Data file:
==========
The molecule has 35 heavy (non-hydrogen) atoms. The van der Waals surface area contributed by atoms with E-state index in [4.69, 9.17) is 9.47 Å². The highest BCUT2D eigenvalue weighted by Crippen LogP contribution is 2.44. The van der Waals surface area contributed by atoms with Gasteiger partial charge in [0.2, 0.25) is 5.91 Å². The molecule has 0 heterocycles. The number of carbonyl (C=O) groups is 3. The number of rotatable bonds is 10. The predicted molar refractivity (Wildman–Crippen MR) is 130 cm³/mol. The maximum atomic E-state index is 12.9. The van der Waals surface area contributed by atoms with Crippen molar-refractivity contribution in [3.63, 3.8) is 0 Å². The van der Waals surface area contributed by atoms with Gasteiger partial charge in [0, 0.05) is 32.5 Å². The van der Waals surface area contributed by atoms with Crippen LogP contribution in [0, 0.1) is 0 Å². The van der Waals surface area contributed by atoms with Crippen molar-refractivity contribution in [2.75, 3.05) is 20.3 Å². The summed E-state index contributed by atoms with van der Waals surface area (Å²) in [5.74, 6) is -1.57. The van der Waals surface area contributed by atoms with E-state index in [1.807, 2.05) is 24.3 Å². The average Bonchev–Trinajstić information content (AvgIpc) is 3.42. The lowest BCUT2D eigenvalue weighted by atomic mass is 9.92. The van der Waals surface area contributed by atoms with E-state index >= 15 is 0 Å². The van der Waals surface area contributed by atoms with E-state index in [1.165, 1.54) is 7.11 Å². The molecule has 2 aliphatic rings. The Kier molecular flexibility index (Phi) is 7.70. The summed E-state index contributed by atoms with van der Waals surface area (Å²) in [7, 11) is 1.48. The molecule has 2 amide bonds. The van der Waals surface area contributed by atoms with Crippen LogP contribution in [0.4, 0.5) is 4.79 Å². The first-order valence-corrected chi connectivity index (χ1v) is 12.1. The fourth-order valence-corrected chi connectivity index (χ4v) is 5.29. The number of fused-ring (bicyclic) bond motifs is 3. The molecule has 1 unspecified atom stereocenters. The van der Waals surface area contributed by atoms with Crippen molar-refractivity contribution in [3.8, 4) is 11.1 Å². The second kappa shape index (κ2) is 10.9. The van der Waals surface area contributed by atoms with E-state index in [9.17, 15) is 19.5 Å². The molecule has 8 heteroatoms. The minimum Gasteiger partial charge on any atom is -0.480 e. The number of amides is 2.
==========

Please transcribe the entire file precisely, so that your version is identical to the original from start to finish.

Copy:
The molecule has 35 heavy (non-hydrogen) atoms. The van der Waals surface area contributed by atoms with E-state index in [4.69, 9.17) is 9.47 Å². The highest BCUT2D eigenvalue weighted by Crippen LogP contribution is 2.44. The van der Waals surface area contributed by atoms with Gasteiger partial charge in [0.2, 0.25) is 5.91 Å². The molecule has 0 heterocycles. The number of carbonyl (C=O) groups is 3. The number of rotatable bonds is 10. The predicted molar refractivity (Wildman–Crippen MR) is 130 cm³/mol. The maximum atomic E-state index is 12.9. The van der Waals surface area contributed by atoms with Crippen molar-refractivity contribution in [3.63, 3.8) is 0 Å². The van der Waals surface area contributed by atoms with Gasteiger partial charge in [0, 0.05) is 32.5 Å². The van der Waals surface area contributed by atoms with Crippen LogP contribution in [0, 0.1) is 0 Å². The van der Waals surface area contributed by atoms with Crippen molar-refractivity contribution in [2.75, 3.05) is 20.3 Å². The summed E-state index contributed by atoms with van der Waals surface area (Å²) in [5.74, 6) is -1.57. The van der Waals surface area contributed by atoms with E-state index in [1.807, 2.05) is 24.3 Å². The average Bonchev–Trinajstić information content (AvgIpc) is 3.42. The lowest BCUT2D eigenvalue weighted by atomic mass is 9.92. The van der Waals surface area contributed by atoms with E-state index >= 15 is 0 Å². The van der Waals surface area contributed by atoms with E-state index in [1.165, 1.54) is 7.11 Å². The molecule has 2 aliphatic rings. The Kier molecular flexibility index (Phi) is 7.70. The summed E-state index contributed by atoms with van der Waals surface area (Å²) in [7, 11) is 1.48. The molecule has 2 amide bonds. The van der Waals surface area contributed by atoms with Crippen LogP contribution in [0.4, 0.5) is 4.79 Å². The first-order valence-corrected chi connectivity index (χ1v) is 12.1. The fourth-order valence-corrected chi connectivity index (χ4v) is 5.29. The number of fused-ring (bicyclic) bond motifs is 3. The molecule has 1 unspecified atom stereocenters. The van der Waals surface area contributed by atoms with Crippen molar-refractivity contribution in [3.8, 4) is 11.1 Å². The second kappa shape index (κ2) is 10.9. The van der Waals surface area contributed by atoms with E-state index in [9.17, 15) is 19.5 Å². The molecule has 8 heteroatoms. The minimum Gasteiger partial charge on any atom is -0.480 e. The number of amides is 2.